In Bayonne, Fears that Hospital Deal Could Mean Closure of City Medical Center

Briana Vannozzi, Anchor | October 29, 2019 | Health Care
Mayor Jimmy Davis makes it clear that he will resist any attempts to close city medical center

Alarms are sounding in Bayonne over concerns that a deal between two health care companies could lead to the closure of the city’s only full-service hospital.

Mayor Jimmy Davis is red-flagging the proposed sale by Carepoint Health, the owner of the Bayonne Medical Center, of two of its other hospitals in Hudson County to RWJ Barnabas Health, one of the state’s largest healthcare chains and an underwriter of NJTV News.

“I received a phone call from someone and was told that, behind my back, they have negotiated this deal, and the ultimate endgame would be that Bayonne hospital closes,” he said.

Last week, RWJ Barnabas issued a letter of intent confirming a deal to purchase Christ Hospital in Jersey City and Hoboken University Medical Center from Carepoint. The nonbinding letter also said that a separate process was initiated by Carepoint “seeking a strategic partner” for Bayonne Medical Center. Davis said he believes the public release of the letter was a result of his getting wind of the sale.

A source familiar with the Carepoint negotiations said “multiple, large healthcare systems already expressed interest.”

Davis vowed to keep a hospital open on the 29th Street site. “Make no bones about it, one way or another, I will have a hospital on that property,” he said. “There’s no way this deal goes through unless someone comes in to purchase and the city still has an acute-care facility.”

In this small city, tucked at the extreme southern end of Hudson County, the hospital is the only game in town. The closest facility is nine miles away — as much as 45 minutes in traffic.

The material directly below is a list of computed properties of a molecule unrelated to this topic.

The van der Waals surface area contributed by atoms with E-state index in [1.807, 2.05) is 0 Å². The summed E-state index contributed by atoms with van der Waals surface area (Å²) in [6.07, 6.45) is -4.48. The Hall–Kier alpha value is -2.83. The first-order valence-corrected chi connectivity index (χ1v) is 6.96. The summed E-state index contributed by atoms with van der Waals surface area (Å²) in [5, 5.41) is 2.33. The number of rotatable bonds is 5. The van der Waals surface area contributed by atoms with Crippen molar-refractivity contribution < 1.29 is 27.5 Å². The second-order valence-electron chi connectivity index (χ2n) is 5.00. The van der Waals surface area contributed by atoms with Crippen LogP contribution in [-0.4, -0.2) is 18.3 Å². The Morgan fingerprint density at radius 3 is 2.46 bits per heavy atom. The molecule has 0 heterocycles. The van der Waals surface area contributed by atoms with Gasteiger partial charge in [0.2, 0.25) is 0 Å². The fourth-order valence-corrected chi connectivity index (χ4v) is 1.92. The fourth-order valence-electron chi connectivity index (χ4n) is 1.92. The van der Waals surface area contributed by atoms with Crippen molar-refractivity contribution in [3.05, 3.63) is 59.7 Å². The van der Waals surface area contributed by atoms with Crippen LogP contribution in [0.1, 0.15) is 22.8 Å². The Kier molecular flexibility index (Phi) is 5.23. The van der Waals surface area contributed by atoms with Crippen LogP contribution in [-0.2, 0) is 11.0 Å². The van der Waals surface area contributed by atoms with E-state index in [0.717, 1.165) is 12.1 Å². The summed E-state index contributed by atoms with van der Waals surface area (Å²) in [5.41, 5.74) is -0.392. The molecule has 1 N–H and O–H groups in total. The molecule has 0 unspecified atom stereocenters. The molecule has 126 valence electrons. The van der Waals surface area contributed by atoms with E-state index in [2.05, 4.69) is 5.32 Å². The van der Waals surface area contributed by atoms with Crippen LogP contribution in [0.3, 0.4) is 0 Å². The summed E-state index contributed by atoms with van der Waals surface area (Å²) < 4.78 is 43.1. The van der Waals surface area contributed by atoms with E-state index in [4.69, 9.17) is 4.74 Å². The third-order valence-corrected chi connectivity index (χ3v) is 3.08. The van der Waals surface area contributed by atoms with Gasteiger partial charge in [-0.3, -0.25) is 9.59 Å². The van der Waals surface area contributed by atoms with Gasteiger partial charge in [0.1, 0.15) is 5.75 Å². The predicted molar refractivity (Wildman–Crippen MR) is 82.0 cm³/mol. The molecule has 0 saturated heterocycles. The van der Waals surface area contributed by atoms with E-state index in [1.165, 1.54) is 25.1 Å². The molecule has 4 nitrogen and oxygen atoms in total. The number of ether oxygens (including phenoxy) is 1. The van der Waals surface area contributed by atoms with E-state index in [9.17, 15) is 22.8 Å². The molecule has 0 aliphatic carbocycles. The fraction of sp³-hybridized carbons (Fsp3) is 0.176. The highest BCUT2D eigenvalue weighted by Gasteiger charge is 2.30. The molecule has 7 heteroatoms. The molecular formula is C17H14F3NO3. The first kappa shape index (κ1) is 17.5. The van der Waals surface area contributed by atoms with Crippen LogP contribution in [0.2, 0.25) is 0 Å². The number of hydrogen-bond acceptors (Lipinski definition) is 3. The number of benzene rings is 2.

“We live in a peninsula, but we have an island mentality,” Davis added. “For us, the people who live here, if something major happens to someone in your family, trying to get to Jersey City Medical Center in Jersey City is just not feasible.”

The union representing 800 of the hospital workers says there were 27,000 emergency room visits at Bayonne Medical in 2018. “The hospital has been here for over 100 years,” said Barbara Rosen, a vice president with the union, Health Professionals & Allied Employees. “It’s been a pillar to them. And it’s important that the hospital is open in full capacity.”

Davis said the issue is personal. “Eight years ago, nine years ago, they saved my mom’s life,” he said. “Yes, it’s personal and it’s personal for everyone in this city. Bayonne people are very territorial.”

The city is also in the midst of a development boom, with the population expected to jump by another 20,000 residents over the next decade, with an increasing number of senior citizens.

A spokesperson for the state Department of Health would not comment on the future of the hospital, saying only that it “is carefully monitoring the financial condition of the Carepoint Hospitals as we do all the hospitals in New Jersey. Access to health care is always a concern.”

Davis says he’s had productive talks with Gov. Phil Murphy about keeping the hospital from flatlining.